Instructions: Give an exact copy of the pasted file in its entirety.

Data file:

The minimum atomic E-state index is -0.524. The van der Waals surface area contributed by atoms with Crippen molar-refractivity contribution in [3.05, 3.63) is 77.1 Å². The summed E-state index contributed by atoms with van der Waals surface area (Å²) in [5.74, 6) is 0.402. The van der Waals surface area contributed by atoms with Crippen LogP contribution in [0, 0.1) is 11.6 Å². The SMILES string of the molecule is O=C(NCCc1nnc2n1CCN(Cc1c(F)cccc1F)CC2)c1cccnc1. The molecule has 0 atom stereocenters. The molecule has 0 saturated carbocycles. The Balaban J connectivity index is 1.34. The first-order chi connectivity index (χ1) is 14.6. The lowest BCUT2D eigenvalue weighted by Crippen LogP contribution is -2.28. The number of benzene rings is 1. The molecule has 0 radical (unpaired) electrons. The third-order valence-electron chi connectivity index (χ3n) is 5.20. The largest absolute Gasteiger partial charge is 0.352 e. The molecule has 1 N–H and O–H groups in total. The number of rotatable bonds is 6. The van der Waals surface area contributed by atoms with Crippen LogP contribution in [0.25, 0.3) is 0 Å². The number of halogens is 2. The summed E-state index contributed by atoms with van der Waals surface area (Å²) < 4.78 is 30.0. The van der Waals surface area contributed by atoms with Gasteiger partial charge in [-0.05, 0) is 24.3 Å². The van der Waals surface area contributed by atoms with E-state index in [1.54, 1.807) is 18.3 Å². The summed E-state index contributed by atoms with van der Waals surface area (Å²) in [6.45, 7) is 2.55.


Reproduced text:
The minimum atomic E-state index is -0.524. The van der Waals surface area contributed by atoms with Crippen molar-refractivity contribution in [3.05, 3.63) is 77.1 Å². The summed E-state index contributed by atoms with van der Waals surface area (Å²) in [5.74, 6) is 0.402. The van der Waals surface area contributed by atoms with Crippen LogP contribution in [0, 0.1) is 11.6 Å². The SMILES string of the molecule is O=C(NCCc1nnc2n1CCN(Cc1c(F)cccc1F)CC2)c1cccnc1. The molecule has 0 atom stereocenters. The molecule has 0 saturated carbocycles. The Balaban J connectivity index is 1.34. The first-order chi connectivity index (χ1) is 14.6. The lowest BCUT2D eigenvalue weighted by Crippen LogP contribution is -2.28. The number of benzene rings is 1. The molecule has 0 radical (unpaired) electrons. The third-order valence-electron chi connectivity index (χ3n) is 5.20. The largest absolute Gasteiger partial charge is 0.352 e. The molecule has 1 N–H and O–H groups in total. The number of rotatable bonds is 6. The van der Waals surface area contributed by atoms with Crippen LogP contribution in [0.25, 0.3) is 0 Å². The number of halogens is 2. The summed E-state index contributed by atoms with van der Waals surface area (Å²) < 4.78 is 30.0. The van der Waals surface area contributed by atoms with Gasteiger partial charge in [-0.05, 0) is 24.3 Å². The van der Waals surface area contributed by atoms with E-state index in [1.54, 1.807) is 18.3 Å². The summed E-state index contributed by atoms with van der Waals surface area (Å²) in [6.45, 7) is 2.55.